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First Nintendo Switch Headset Is So Complicated It’s Just Down Right Silly

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OK seriously what the heck is this?

Voice chatting and Nintendo have never exactly been on the same page. While Sony and Microsoft both let pretty much anyone who can find a pair of headphones with a mic chat it up with other players, Nintendo wanted to be more thoughtful about the whole affair. It’s no secret that a lot of the company’s games are geared more towards families and younger players, and having children talking to strangers (old or young) who could potentially create a toxic environment has always been a major concern to Nintendo. It’s a logical and respectable position, but it’s also very limiting.

With a new console out, Nintendo is trying to make up for lost time in this space and at the reveal of the Switch it was announced that there would be an online service and a phone app that would govern chatting and things of that nature. It wasn’t clear how exactly your smartphone would fit into the equation until now, and it’s the most unnecessarily complicated thing we’ve seen used for console gaming in some time. How complicated you ask? Well let’s break it down really quick.


You first have a headset (seems simple enough as both the PS4 and Xbox One use headsets as well) that are either wireless, USB, or use a headphone jack. But, you must plug that headset into a junction box shaped like a squid (which I must admit is adorable) that then splits into two more wires. Those wires then go into two very important devices. The first is your Switch because Nintendo decided to not put any headphone jacks on either of its controllers (hopefully they revisit that design choice), and the second is into your phone. At first none of this sounds like a big deal, after all, you’re just plugging wires into devices. But do me a favor really quick – I want you to look at your gaming setup right now. Where your Switch is, where you normally keep your phone while gaming.

 

If you, like myself, see that your Switch is part of your entertainment unit, somewhere across a decently sized room, then a picture of wires crossing the room than splitting and leading to your phone may have given you a quick chill.

A chat headset, a piece of technology that is for the sole purpose of talking to people in a game – something that has existed for years in a much simpler form – is requiring you to be tethered to not one, but two devices, one which may not even be near you. And neither is optional by the way. You must plug into your Switch to talk to friends and other players, and you must plug into your smartphone since that’s where the app that actually hosts the conversation is located. If you don’t have a smartphone because you don’t like them, or because you spent all your money on a Switch and Splatoon 2, then you’re out of luck. It’s all just so unnecessarily complicated for something that should be as simple as plugging into your Switch and saying “hello” to your new teammates.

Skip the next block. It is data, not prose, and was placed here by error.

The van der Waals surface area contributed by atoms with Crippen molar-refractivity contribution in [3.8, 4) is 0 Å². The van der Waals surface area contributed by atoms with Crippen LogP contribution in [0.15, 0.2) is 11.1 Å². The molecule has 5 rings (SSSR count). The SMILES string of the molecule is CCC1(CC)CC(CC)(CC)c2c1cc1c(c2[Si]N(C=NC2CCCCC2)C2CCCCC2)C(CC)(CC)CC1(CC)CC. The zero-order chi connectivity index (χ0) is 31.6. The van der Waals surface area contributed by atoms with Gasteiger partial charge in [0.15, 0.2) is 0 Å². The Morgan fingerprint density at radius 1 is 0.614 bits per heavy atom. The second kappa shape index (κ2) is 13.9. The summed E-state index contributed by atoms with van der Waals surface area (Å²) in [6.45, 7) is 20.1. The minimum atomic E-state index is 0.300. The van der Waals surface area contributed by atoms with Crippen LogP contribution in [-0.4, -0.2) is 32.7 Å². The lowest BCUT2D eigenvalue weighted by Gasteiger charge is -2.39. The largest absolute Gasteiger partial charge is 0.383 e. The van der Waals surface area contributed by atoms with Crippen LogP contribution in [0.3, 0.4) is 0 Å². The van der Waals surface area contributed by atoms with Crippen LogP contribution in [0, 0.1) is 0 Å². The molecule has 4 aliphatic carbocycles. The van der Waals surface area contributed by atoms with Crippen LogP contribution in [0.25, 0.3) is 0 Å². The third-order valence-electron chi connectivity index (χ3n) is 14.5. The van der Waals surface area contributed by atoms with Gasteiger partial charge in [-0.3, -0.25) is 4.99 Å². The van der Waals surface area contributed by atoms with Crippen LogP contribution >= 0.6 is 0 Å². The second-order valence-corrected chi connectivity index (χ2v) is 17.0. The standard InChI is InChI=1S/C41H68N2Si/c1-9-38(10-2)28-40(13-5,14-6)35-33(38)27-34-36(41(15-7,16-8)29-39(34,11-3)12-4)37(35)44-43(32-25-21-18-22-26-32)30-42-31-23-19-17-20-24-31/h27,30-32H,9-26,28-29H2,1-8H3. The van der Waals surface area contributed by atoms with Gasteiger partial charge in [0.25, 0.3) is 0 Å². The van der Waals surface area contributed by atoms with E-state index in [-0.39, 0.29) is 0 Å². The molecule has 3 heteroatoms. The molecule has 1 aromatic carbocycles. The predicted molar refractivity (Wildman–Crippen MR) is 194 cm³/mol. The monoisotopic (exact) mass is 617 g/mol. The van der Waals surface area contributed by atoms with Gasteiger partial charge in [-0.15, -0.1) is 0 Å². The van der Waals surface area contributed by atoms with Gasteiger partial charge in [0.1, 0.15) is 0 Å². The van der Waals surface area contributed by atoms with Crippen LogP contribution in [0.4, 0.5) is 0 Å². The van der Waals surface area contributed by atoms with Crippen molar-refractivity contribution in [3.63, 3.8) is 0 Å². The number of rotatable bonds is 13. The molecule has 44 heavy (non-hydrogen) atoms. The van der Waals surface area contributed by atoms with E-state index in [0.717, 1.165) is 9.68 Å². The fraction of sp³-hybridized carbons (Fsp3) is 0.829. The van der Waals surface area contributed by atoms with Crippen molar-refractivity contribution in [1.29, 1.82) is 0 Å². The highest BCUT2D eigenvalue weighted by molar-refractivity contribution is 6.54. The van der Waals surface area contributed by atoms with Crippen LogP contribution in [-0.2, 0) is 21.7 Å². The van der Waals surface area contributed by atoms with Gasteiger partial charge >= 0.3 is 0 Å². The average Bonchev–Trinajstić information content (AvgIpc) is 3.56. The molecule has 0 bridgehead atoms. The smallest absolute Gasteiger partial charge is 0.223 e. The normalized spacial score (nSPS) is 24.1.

Also it’s worth noting that although smart phones will end up in more hands as time goes on, it’s not exactly a device that’s easy for a kid to have their own of. Many children that don’t have their own device capable of running this application will need to either borrow their parent/guardian’s or be completely out of luck.

The complication became more apparent when I looked at another gaming device I own, whose setup diagram was similar to that of the Nintendo Switch’s new headset. There, sitting on a shelf in my room, near my actual Nintendo Switch, was my PSVR headset. It, too, required me to link wires into two separate devices in order to make use of its capabilities. Yet, in the case of Sony’s virtual reality device, it’s a little more understandable given what the device is. It’s a headset that allows me to visit other worlds, to implant myself into video games in ways I’d never been able to do before.

This new gaming headset? It lets me do something I’ve been doing for years with the headphones that came with my Samsung Galaxy phone. Granted, I do have more expensive, gaming-focused headsets for serious sessions, but even those require nothing more than me either plugging them into my controller or syncing them via Bluetooth. There’s no fidgeting with my cellphone, no dealing with my console on the other side of the room. It’s simple, just like any conversation while gaming should be.

One of these let’s you play in virtual reality… the other is for talking.

I get what Nintendo is trying to do, I really do. And I applaud their efforts and their insistence on sticking to their guns. But, there must be a line drawn somewhere. These hoops that manufacturer Hori needs to go through to get this to work is just downright silly.

Innovation is meant to expand on something without making it overly complicated. It takes an issue and applies a simple solution. Chatting isn’t new, and over time the hardware and systems behind it have evolved to a point where this mess of wires really shouldn’t be the approach the company believes is the best. We’re just trying to talk to other players, there’s no need for the setup to resemble that of a VR headset.

Please Nintendo, we love your innovation, but not if it comes at the cost of becoming more of a headache than it really needs to be. The app powering chat really should be part of the console itself, and it’s still not entirely clear why that isn’t the case. One thing that is clear, though, is that having it elsewhere is putting Nintendo once again behind in an area where it really needs to step things up.

Editor’s Note: Title and body updated post-publishing for clarity.

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